The sand dunes were overlaid with limestone, which has protected them. In the places were the limestone has eroded the sandstone is exposed and has formed beautiful shapes. The sharp cracks are formed by freeze-thaw of water, the organic holes by sand grains being swirled around by the wind, the horizontal lines were part of the original dune structure. When the light hit the red sandstone just right it glowed with a fire that reminded Lydia and myself of Uluru and Kata Tjuta.

 

We walked up to Mouse’s Tank. This formation is a natural pool, a sealed rock tank in a shadowy cleft feed by tiny trickles of water during the infrequent rains and protected from evaporation by the sun. The tank is named after a Southern Paiute Indian renegade named “Little Mouse”, who was accused of killing two prospectors in the 1890s.

He ran off and lived in the wild until he was finally cornered at Mouse’s Tank and shot. The walk up to Mouse’s Tank includes several rock faces covered in old petroglyphs. Unlike rock paintings, these petroglyphs are made by carving out the hard stained surface of the sandstone to reveal the red sandstone beneath. These carvings were from the Anasazi people who lived in the area from 300 BCE to 1150 CE.

 

After Mouse’s Tank we drove to another part of the park where the rock was stained with greens, yellows and blues, rather than red, with eerie ripples in the land. It was a gorgeous place. Then we went off-road four-wheel driving up to a slot canyon just outside the park, and walked through the narrow cleft carved out between the seemingly-impenetrable mountains.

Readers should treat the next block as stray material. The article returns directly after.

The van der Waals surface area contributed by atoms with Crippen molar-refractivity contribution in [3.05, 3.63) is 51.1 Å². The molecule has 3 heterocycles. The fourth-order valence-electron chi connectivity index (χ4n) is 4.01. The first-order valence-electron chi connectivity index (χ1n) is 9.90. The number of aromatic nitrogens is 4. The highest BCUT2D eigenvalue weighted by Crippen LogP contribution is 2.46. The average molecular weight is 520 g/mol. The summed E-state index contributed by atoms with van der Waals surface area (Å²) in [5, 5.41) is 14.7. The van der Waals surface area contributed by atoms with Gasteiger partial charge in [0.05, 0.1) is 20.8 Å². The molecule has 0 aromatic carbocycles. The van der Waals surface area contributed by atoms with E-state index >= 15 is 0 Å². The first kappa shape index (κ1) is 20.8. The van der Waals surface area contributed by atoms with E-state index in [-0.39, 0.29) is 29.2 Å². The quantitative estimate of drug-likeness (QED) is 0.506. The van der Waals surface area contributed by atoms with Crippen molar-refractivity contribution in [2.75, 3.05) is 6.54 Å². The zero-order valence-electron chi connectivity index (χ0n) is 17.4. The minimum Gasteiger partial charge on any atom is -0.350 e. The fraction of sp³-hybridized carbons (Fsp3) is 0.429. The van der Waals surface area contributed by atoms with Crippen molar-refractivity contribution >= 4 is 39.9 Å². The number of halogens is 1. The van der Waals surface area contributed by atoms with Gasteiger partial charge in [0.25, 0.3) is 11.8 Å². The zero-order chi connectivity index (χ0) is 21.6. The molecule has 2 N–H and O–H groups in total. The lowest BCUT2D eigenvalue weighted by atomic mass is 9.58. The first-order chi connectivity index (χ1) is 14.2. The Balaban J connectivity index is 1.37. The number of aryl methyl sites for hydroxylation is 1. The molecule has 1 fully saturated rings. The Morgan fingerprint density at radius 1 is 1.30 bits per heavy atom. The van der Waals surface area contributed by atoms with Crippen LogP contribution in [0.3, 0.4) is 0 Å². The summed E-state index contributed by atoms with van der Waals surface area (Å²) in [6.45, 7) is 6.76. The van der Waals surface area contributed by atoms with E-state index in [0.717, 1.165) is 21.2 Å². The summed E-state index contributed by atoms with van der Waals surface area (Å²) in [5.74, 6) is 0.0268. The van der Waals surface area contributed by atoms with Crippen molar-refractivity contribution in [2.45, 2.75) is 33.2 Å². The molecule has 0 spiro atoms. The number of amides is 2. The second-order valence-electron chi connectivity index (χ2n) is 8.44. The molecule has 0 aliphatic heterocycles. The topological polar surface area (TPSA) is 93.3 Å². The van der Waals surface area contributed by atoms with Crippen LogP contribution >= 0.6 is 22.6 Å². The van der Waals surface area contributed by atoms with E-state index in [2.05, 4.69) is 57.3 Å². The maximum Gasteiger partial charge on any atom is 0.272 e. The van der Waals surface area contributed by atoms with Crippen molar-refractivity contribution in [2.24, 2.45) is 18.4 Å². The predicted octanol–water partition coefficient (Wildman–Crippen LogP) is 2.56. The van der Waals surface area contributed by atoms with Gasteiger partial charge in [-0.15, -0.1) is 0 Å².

Back in Vegas we had a short nap and then went out for dinner to Battista’s, a hole in the wall Italian place just off the strip, for a huge Italian meal with unlimited wine.

We then went out to see some of the hotels, starting with the Bellagio. The water fountains in front of the Bellagio are quite unexpected for Vegas – they are tasteful and elegant. The fountains play to different musicals every fifteen minutes in a show well worth watching. The fountains use 1,200 nozzles, 4,500 lights and cost $50 million to build. We ended up watching three shows, and really enjoyed them. Inside the Bellagio is just as elegant (even the pokies were toned down just a little), with a display for Chinese New Year in the foyer. We had ice-cream at the chocolatier inside, the Jean-Philippe Patisserie, which has the largest chocolate fountain in the world. The fountain was more of a cascading waterfall, with two tons of white, medium and dark chocolate pouring down over 25 glass ponds down 14 feet.

 

After the Bellagio we went to Treasure Island for a Cirque du Soleil show, Mystere. We had second row tickets right next to the stage, so we had the amazing experience of watching the gymnastics from every direction as they dived down from the sky above us, leapt onto the railing next to us and performed in front of us. The skill and power of the gymnastics is just amazing, the sheer physical strength and acrobatic ability required to perform their feats is just staggering.

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Ground squirrel
Ground squirrel
Native American petroglyphs
Native American petroglyphs
Valley of Fire
photo by: Adrian_Liston